Iwi leaders first sign a covenant to protect children
Tue 23 Aug 2016
On 5 August 2016, Iwi leaders were the first to sign a covenant promising to protect Aotearoa New Zealand's children, at an Iwi Leaders Forum ...
On 5 August 2016, Iwi leaders were the first to sign a covenant promising to protect Aotearoa New Zealand's children, at an Iwi Leaders Forum at Hopuhopu.
A Covenant for our Nation's Children - He Ōati mō ngā Taitamariki ō tō tātou Whenua is written in te reo Māori and English. The kawenata commits people to doing all in their power for children to be treasured, respected and enjoy a good life full of opportunity. The one-page document commits to protecting children from violence, abuse, neglect, to provide a proper standard of living and to preserve and respect their sense of identity. It also promises to support their emotional and mental wellbeing, provide education and take children's views into account. Its vision is that every child will be "valued and have a sense of place, a place to stand and know their place."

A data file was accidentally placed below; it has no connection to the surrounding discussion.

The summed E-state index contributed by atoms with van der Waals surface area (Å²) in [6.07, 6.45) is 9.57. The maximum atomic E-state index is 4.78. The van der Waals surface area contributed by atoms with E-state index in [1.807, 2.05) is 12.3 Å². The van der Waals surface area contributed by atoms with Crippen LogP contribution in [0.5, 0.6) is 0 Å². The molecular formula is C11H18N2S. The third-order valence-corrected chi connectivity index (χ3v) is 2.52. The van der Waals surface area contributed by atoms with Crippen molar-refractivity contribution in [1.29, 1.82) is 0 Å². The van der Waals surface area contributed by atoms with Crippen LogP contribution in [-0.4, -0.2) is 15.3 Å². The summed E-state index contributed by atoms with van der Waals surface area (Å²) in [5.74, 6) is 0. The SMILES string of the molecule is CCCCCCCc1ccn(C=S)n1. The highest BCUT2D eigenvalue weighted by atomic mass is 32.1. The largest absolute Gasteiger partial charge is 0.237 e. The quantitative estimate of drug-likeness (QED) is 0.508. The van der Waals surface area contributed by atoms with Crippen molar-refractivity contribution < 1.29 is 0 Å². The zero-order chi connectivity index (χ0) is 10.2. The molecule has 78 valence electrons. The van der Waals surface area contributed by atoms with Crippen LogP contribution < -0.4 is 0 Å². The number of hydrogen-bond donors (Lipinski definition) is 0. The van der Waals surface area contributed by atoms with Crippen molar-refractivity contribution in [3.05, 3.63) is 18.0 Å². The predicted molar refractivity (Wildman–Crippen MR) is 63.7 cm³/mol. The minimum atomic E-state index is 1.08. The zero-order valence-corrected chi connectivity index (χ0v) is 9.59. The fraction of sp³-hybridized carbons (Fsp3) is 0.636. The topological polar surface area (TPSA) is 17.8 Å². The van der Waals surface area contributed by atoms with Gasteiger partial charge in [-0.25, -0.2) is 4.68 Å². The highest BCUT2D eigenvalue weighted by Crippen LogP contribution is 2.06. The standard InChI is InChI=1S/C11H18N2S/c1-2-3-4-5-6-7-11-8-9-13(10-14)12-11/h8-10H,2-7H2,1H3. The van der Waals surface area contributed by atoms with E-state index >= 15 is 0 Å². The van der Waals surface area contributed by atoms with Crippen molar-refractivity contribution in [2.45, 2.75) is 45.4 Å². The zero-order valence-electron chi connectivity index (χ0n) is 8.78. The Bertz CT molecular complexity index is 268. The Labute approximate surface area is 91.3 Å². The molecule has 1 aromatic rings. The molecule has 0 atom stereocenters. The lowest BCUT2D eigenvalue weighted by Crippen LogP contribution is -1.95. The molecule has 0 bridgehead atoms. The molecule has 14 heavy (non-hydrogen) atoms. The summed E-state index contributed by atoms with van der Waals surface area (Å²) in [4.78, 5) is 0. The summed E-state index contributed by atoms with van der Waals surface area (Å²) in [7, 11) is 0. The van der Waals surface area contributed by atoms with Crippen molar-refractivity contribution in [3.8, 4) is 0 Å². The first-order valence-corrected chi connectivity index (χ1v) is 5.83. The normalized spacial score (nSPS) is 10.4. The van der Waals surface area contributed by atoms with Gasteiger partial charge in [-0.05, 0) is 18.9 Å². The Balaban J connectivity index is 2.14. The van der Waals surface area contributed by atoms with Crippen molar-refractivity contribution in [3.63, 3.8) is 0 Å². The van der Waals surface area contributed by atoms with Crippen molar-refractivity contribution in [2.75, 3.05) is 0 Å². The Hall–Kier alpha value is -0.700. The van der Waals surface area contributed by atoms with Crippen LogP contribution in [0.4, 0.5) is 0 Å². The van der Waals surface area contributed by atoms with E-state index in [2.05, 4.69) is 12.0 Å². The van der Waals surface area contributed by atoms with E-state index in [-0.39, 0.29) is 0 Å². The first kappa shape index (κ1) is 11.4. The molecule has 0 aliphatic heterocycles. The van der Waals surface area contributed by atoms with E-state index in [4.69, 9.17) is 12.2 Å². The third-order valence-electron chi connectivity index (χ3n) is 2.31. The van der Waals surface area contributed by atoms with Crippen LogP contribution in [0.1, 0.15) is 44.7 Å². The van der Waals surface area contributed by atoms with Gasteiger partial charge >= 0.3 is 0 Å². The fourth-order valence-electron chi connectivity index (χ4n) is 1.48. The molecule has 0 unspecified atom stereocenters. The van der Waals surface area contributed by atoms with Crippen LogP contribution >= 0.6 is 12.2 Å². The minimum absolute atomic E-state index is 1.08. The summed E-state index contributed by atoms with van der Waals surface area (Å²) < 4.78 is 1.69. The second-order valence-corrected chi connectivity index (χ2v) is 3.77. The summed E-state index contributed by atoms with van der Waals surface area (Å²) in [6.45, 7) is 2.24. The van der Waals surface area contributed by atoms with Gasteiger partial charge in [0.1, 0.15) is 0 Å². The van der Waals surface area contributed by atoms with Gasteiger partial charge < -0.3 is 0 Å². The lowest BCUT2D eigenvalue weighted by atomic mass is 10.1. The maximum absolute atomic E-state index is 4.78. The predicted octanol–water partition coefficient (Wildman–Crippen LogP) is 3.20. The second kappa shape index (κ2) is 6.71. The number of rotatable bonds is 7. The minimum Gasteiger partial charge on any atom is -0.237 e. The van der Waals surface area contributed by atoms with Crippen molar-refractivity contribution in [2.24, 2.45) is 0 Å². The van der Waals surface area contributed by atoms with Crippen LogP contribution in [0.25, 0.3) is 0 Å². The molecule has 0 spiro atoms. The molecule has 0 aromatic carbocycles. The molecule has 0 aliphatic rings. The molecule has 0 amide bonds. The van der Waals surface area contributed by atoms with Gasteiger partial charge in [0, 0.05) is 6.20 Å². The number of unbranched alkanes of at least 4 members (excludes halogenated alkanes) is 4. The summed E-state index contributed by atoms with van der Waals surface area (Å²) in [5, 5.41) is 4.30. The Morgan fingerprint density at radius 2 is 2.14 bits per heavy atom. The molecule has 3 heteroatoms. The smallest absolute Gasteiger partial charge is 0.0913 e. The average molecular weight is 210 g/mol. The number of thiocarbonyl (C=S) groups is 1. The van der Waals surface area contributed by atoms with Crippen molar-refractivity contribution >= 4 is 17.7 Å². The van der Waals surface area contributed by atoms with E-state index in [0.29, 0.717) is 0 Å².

Judge Henwood said, "I started finding out the care and protection of children was feeding people into the jails and so, therefore, I realised we needed something right at the beginning to inspire us on a different course. So I thought a national statement would be the way to go to put it right up there by the Treaty, right up there by the Bill of Rights, for all of us as New Zealanders."
The kawenata was tabled to Prime Minister John Key, Minster of Social Development Anne Tolley and Minister of Treaty Negotiations Chris Finlayson earlier this year.
Minister Tolley has said she has agreed to look at ways to incorporate the covenant into the proposed reforms to Child, Youth and Family.
Children’s Commissioner Andrew Becroft supports the kawenata and has said it provides Aotearoa New Zealand context to the United Nations United Nations Convention on the Rights of the Child (UNCROC) signed by the government.
Various political parties have also come out in support of the covenant.